Last edited by AurelAqua; 24032009 at 19:12. 
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 24032009 19:09
(Original post by AurelAqua)
STEP I 1999 Question 7
Could somebody verify the method used in the third part? It really would not hold up as any kind of a proof in my eyes. I did this one last year, too.
The following isn't really any different to what you wrote, but it feels a little bit better, somehow:
My versionBy the first part, we know Y(x) = sin(3 arcsin x) is a solution to the DE, and we can see Y(0) = 0 and Y'(0) = 3. So this must equal our other solution and so
sin(3 arcsin x) = 3x  4x^3.
Then for 1 <= x <= 1 we can write x = sin y to get
sin 3y = 3 sin y  4 sin^3 y.
I don't think you'd lose more than 2 marks for what you did though (and that would basically be because of not checking the initial conditions).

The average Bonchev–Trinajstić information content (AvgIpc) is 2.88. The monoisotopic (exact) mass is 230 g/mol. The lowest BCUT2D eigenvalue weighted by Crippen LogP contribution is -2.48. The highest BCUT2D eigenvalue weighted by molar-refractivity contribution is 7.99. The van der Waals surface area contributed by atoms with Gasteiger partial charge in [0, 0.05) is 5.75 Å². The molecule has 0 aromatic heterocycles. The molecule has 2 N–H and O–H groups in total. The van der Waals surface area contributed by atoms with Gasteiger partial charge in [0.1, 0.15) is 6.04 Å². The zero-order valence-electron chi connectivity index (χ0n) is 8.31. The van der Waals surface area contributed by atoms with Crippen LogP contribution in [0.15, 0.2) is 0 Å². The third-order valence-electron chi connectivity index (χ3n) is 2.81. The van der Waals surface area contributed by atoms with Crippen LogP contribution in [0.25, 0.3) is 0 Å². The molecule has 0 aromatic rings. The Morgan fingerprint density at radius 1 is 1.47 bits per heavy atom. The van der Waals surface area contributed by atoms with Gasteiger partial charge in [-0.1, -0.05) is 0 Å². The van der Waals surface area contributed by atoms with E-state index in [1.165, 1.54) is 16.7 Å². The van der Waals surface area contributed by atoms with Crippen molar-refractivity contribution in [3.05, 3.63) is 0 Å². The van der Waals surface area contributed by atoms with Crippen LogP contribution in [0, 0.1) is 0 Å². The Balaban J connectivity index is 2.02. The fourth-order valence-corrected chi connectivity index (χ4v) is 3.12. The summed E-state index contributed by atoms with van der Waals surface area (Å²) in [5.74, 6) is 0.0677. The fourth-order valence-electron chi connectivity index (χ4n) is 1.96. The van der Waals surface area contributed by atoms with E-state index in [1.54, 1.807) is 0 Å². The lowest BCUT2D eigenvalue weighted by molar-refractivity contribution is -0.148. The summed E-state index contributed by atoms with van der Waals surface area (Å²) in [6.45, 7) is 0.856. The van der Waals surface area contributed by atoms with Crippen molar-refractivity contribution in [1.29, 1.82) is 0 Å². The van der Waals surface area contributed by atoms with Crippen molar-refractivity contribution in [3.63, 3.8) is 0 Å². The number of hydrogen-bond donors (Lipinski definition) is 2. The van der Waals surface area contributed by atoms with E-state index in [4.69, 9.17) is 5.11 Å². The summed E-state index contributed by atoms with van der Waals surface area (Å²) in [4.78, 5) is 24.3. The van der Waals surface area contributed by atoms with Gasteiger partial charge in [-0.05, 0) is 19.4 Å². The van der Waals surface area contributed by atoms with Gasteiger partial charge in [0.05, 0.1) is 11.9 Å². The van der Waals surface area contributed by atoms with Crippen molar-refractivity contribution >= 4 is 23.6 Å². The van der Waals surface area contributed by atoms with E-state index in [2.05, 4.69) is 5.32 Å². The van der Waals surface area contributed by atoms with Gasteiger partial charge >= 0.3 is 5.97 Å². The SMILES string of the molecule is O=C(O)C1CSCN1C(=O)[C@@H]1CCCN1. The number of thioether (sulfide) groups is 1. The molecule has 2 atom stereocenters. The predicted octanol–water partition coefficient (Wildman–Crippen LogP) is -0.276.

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 24032009 19:15
STEP I 1999 Question 10
(Someone please verify that my assumption is correct).
Spoiler:ShowDiagram: points A, P and B in one vertical line (A at the top), l being the length of AND, and showing is going up.
The spring can be assumed as two separate [equallength] ones.
At equilibrium, , so .
We also know that and .
Equating the forces in the general case, . Also and . Thus,
. We know that the spring constant is the same for both parts , so:
and then
, where k is the spring constant, which clearly is SHM.